With her glamorous looks and A-list friends, Emily Wachtel seemed to have it all. But for years she chased an elusive dream of taking Hollywood by storm. Thanks to persistence and good fortune, her time in the spotlight has come
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Art Imitating Life?
Emily grew up in Westport, the third and youngest daughter of Sylvia, a magazine writer and editor who later went into advertising, and Jesse Wachtel, an importer of Italian shoes who created the brands Nickels, Jazz and Via Spiga. With her father often abroad, Emily made a best friend of a girl whose successful father also spent much time away: Clea Newman, the third and youngest daughter of Joanne Woodward and Paul Newman. Emily and Clea have lived parallel lives ever since. They went to the same prep school (the Hun School of Princeton), the same college (Sarah Lawrence), and, loosely speaking, they work today at the same Westport-based charity—SeriousFun Children’s Network, which runs Paul Newman’s Hole in the Wall Gang camps for ailing kids. Clea calls in “Tenacious E” whenever SeriousFun needs help booking A-list celebrities for its gala events.
Some years ago, when Emily completed a draft of Lucky Them, Paul Newman agreed to look it over. “Paul read it within twenty-four hours,” Emily says. “He was so sweet about it. He called the next morning and said, ‘I think you have a real shot with this thing.’ And then he gave me his notes.” Newman recognized that Lucky Them was in some sense autobiographical and encouraged Emily to explore those elements. Emily is loath to commit self-analysis in interviews—the movie should speak for itself—but she does allow that the missing Matthew owes something to her busy father’s long absences from home.
And Lucas? Lucas speaks directly to Emily’s love of music and, well, musicians. “Ten years I was an unemployed actress in New York, listening to a lot of live music. You know, when you go hear music—it takes you out of what you’re doing and makes you think your life is better than it is,” Emily says. “And then I had a romance with a younger musician as I went off to supposedly star in a television show. Of course that didn’t happen. Meanwhile, this kid that I’d been dating became the biggest star.” One naturally wants to know who it is. But here, too, Emily is reticent, fending off names of New York singer-songwriters like so many gnats. Life is life, art is art.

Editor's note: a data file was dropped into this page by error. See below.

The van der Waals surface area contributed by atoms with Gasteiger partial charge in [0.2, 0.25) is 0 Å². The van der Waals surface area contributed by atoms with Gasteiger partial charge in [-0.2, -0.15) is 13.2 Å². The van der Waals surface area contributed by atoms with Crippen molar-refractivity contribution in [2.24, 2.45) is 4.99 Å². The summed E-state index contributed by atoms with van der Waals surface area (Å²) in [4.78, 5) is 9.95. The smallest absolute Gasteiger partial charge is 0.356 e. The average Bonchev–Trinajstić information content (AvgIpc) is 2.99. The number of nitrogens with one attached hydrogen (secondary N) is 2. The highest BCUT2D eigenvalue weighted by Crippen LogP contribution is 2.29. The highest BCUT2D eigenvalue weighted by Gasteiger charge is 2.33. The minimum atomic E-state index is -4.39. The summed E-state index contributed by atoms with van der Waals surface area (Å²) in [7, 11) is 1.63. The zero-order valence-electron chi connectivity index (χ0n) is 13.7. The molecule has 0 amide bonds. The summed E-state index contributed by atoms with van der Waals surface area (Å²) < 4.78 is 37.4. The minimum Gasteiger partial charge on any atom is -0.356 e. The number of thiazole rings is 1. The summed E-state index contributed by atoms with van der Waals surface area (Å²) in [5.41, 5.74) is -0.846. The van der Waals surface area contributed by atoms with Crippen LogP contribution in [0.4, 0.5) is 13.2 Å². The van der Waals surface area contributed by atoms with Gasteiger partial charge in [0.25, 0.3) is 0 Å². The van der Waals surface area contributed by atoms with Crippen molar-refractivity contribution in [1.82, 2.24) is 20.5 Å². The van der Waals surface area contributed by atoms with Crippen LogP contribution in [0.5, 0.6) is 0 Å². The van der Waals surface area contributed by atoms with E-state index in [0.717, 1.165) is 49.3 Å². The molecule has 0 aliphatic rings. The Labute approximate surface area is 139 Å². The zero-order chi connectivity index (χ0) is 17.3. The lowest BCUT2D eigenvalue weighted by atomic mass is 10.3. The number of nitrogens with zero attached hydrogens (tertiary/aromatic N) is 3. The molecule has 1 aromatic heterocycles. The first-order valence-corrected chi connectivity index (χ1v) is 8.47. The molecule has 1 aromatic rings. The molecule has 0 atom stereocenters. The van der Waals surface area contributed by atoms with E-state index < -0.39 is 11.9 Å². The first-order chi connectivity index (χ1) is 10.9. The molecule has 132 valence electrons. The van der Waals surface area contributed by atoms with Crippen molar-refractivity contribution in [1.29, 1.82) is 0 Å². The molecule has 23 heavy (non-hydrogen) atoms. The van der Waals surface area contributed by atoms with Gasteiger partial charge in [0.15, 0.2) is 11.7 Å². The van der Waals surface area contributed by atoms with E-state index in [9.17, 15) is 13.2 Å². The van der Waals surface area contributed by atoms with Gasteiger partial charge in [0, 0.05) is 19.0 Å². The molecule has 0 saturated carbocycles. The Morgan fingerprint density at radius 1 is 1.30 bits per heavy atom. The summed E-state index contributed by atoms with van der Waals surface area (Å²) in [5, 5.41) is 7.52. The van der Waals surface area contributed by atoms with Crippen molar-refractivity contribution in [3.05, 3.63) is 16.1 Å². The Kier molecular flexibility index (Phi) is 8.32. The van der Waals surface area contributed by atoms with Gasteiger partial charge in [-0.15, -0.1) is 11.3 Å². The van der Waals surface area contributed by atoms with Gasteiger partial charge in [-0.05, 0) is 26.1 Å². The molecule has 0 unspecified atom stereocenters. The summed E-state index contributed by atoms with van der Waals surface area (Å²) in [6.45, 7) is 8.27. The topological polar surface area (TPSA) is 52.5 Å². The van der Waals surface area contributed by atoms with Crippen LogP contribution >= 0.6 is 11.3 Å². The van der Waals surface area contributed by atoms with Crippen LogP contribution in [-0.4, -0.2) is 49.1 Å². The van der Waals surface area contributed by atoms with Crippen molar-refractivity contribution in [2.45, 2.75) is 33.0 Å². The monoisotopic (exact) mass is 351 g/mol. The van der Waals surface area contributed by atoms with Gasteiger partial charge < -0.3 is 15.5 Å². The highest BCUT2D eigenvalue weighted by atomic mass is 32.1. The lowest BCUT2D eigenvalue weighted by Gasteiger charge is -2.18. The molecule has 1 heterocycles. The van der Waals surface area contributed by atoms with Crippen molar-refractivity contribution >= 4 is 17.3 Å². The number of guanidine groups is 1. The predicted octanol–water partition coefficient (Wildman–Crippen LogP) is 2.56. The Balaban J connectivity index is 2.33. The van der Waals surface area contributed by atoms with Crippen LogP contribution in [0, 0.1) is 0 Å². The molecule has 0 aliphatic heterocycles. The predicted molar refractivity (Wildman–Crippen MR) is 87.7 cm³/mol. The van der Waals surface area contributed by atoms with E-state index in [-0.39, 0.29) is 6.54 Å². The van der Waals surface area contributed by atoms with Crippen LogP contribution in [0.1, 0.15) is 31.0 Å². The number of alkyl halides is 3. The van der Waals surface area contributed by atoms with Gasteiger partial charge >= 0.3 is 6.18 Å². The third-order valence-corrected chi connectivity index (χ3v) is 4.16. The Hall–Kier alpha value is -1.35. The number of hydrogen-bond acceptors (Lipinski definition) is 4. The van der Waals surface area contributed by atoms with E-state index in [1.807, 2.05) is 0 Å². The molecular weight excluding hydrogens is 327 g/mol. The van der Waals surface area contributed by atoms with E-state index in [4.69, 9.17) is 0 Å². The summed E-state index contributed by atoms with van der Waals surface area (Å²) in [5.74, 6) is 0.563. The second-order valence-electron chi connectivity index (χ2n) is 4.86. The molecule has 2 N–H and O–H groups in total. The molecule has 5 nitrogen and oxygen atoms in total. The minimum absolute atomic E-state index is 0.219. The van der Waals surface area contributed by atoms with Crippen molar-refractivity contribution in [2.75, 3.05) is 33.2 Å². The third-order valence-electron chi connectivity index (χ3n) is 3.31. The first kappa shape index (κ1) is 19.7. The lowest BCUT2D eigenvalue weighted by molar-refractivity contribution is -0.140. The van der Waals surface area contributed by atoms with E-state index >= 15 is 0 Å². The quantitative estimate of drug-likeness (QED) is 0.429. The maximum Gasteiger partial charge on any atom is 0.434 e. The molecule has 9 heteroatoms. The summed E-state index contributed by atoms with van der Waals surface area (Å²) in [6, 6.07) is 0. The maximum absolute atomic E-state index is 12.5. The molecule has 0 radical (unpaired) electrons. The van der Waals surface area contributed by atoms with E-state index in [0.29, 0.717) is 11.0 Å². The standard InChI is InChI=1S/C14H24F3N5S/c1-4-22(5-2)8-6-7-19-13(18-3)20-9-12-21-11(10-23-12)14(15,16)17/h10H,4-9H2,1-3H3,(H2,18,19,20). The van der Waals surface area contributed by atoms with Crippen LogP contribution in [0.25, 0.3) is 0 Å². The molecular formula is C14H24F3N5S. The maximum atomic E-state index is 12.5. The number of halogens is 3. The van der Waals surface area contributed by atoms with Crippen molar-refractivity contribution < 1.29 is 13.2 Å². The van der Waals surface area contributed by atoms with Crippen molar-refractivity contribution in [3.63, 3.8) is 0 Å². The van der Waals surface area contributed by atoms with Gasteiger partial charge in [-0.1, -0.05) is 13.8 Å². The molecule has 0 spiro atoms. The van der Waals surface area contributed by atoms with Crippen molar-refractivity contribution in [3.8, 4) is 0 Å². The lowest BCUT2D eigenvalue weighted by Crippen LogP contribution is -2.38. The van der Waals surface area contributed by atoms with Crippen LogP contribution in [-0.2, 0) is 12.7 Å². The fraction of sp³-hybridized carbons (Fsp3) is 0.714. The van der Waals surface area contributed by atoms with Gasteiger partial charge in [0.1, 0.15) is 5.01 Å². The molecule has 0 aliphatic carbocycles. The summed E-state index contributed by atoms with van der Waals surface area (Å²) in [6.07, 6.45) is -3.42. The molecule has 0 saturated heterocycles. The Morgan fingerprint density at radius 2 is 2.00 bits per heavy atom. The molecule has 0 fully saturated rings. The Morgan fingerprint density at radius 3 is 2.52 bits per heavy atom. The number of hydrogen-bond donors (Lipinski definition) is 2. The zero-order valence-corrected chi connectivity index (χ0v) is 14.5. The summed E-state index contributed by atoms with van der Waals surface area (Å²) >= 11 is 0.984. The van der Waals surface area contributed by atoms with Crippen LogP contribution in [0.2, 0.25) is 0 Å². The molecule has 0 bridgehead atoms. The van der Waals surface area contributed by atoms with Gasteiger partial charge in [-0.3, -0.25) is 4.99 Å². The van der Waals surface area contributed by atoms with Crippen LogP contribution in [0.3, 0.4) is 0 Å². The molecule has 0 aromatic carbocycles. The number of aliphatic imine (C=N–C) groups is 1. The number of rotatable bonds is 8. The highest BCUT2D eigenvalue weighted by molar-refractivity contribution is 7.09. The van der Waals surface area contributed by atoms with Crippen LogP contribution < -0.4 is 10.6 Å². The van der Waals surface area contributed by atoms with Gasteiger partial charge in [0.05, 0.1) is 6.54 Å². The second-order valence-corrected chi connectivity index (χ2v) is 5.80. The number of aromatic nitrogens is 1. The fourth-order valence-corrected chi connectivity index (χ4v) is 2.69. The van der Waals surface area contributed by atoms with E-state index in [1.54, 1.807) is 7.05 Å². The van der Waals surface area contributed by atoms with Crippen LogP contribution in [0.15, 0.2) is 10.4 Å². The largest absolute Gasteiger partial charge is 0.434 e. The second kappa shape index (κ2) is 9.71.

Still: “Ellie Klug” is the name Emily used for herself a few years ago when writing columns for Fairfield Weekly. Ellie and Emily are not wholly divisible. In Toni Collette’s nuanced portrayal of Ellie, we see a talented woman with nothing but dead air in front of her. She’s stalled, in love and in life. The Kinks’ “Where Have All the Good Times Gone?” might well have been her theme. How can Ellie proceed? How can Emily proceed? Just as Ellie Klug confronts her past through journalism, Emily Wachtel confronts her past through filmmaking. Perhaps this is why, as Jake Robards puts it, “Failure was not an option for Emily. It just wasn’t.”
Yet there were times when failure seemed inevitable. As the project languished, actors unattached themselves, presumed director Huck Botko left to do other, more viable projects, and potential financiers kept saying no, no, no. What else? “Somebody promised $750,000, then pulled out. He was a billionaire. We had a three-hour lunch with him. Bailed. I had an instinct about it, but everybody kept saying, don’t worry, don’t worry, he wouldn’t give you his word if…” she trails off. Emily suffered personal losses, too, along the way: her father died in 2006 and Paul Newman, her most important booster, in 2008. (She did take solace in learning that Newman had said, a week before his death, “She’s going to get it done, isn’t she?”—confident to the end. Emily has dedicated the film to him.)
Meanwhile people would ask, year after year, with a creeping sense of indulgence, “How’s the movie coming?”
“People thought I was crazy,” Emily confesses. “I’d talk about this movie, and it was like they were thinking, ‘Really? Where?’ And then, when it finally happened, a friend of mine said, ‘I just have to tell you, I thought you might have been slightly batshit.’ I said, ‘You and a lot of other people.’”